Patients in whom observation failed spent more days on ventilators and had longer hospital and intensive care unit lengths of stay; 15% developed complications.[35]  No patient in this group developed a tension pneumothorax or experienced adverse events by delaying tube thoracostomy. The investigators concluded that whereas most blunt trauma patients with OPTX can be carefully monitored without tube thoracostomy, OPTX progression and respiratory distress were significant predictors of failed observation.

Open pneumothorax

Open pneumothorax is more commonly caused by penetrating mechanisms but may rarely occur with blunt thoracic trauma.

Patients are typically in respiratory distress due to collapse of the lung on the affected side. Physical examination should reveal a chest-wall defect that is larger than the cross-sectional area of the larynx. The affected hemithorax demonstrates a significant-to-complete loss of breath sounds. The increased intrathoracic pressure can shift the contents of the mediastinum to the opposite side, decreasing the return of blood to the heart, potentially leading to hemodynamic instability.

Treatment for an open pneumothorax consists of placing a three-way occlusive dressing over the wound to preclude continued ingress of air into the hemithorax and to allow egress of air from the chest cavity. A tube thoracostomy is then performed. Pain control and pulmonary toilet measures are applied.

After initial stabilization, most patients with open pneumothoraces and loss of chest-wall integrity undergo operative wound debridement and closure. Those with loss of large chest-wall segments may need reconstruction and closure with prosthetic devices (eg, polytetrafluoroethylene patches). Patch placement can serve as definitive therapy or as a bridge to formal closure with rotational or free tissue flaps.

For low chest-wall injuries, some authors describe detachment of the diaphragm, with operative reattachment at a higher intrathoracic level. This converts the open chest wound into an open abdominal wound, which is easier to manage.

Traumatic pulmonary herniation through the ribs, though uncommon, may occur after chest trauma. Unless incarceration or infarction is evident, immediate repair is not indicated.

Tension pneumothorax

The mechanisms that produce tension pneumothoraces are the same as those that produce simple pneumothoraces. However, with a tension pneumothorax, air continues to leak from an underlying pulmonary parenchymal injury, increasing pressure within the affected hemithorax.

Patients are typically in respiratory distress. Breath sounds are severely diminished to absent, and the hemithorax is hyperresonant to percussion. The trachea is deviated away from the side of the injury. The mediastinal contents are shifted away from the affected side. This results in decreased venous return of blood to the heart. The patient exhibits signs of hemodynamic instability, such as hypotension, which can rapidly progress to complete cardiovascular collapse.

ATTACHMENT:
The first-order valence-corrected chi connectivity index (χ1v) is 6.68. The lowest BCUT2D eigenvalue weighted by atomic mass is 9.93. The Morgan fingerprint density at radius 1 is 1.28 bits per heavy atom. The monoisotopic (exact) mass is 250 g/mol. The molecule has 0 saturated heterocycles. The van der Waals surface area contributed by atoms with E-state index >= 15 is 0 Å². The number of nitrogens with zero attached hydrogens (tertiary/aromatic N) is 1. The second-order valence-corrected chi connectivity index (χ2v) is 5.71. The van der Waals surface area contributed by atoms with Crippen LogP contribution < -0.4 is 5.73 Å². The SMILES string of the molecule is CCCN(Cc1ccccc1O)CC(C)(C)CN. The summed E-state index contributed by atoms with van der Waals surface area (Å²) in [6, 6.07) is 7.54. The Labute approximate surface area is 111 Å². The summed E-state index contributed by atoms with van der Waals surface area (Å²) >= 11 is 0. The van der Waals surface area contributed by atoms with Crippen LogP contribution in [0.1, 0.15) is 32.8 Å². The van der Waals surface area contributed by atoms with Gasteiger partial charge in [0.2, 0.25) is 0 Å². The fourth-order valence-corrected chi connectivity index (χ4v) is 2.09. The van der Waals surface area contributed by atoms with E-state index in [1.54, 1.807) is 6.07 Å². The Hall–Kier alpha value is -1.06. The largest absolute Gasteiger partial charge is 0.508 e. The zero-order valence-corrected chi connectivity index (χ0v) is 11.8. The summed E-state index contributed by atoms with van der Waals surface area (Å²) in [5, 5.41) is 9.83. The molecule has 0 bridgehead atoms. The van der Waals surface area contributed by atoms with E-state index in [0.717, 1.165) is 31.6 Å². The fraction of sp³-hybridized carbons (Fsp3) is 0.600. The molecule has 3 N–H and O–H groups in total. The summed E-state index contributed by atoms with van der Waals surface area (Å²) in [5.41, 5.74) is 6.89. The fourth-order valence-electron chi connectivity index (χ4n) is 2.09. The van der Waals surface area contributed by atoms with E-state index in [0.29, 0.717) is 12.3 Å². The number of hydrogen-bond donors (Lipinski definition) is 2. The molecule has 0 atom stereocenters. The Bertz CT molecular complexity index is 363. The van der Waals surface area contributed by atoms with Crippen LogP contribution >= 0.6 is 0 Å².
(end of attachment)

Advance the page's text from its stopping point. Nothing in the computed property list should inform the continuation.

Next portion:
Immediate therapy for this life-threatening condition includes decompression of the affected hemithorax by means of needle thoracostomy. A large-bore (ie, 14- to 16-gauge) needle is inserted through the second intercostal space in the midclavicular line. A tube thoracostomy is then performed. Pain control and pulmonary toilet are instituted.


Accumulation of blood within the pleural space can be due to bleeding from the chest wall (eg, lacerations of the intercostal or internal mammary vessels attributable to fractures of chest wall elements) or to hemorrhage from the lung parenchyma or major thoracic vessels.

Patients report pain and dyspnea. Physical examination findings vary with the extent of the hemothorax. Most hemothoraces are associated with a decrease in breath sounds and dullness to percussion over the affected area. Massive hemothoraces due to major vascular injuries manifest with the aforementioned physical findings and varying degrees of hemodynamic instability.

Hemothoraces are evacuated by means of tube thoracostomy. Multiple chest tubes may be required. Pain control and aggressive pulmonary toilet are provided. Tube output is monitored closely. Indications for surgery can be based on the initial and cumulative hourly chest tube drainage, in that massive initial output and continued high hourly output are frequently associated with thoracic vascular injuries that require surgical intervention.

Large, clotted hemothoraces may necessitate an operation for evacuation to allow full expansion of the lung and to avoid the development of other complications such as fibrothorax and empyema. Thoracoscopic approaches have been used successfully in the management of this problem.[36]

Pulmonary contusion and other parenchymal injuries

The forces associated with blunt thoracic trauma can be transmitted to the lung parenchyma. This results in pulmonary contusion, characterized by development of pulmonary infiltrates with hemorrhage into the lung tissue.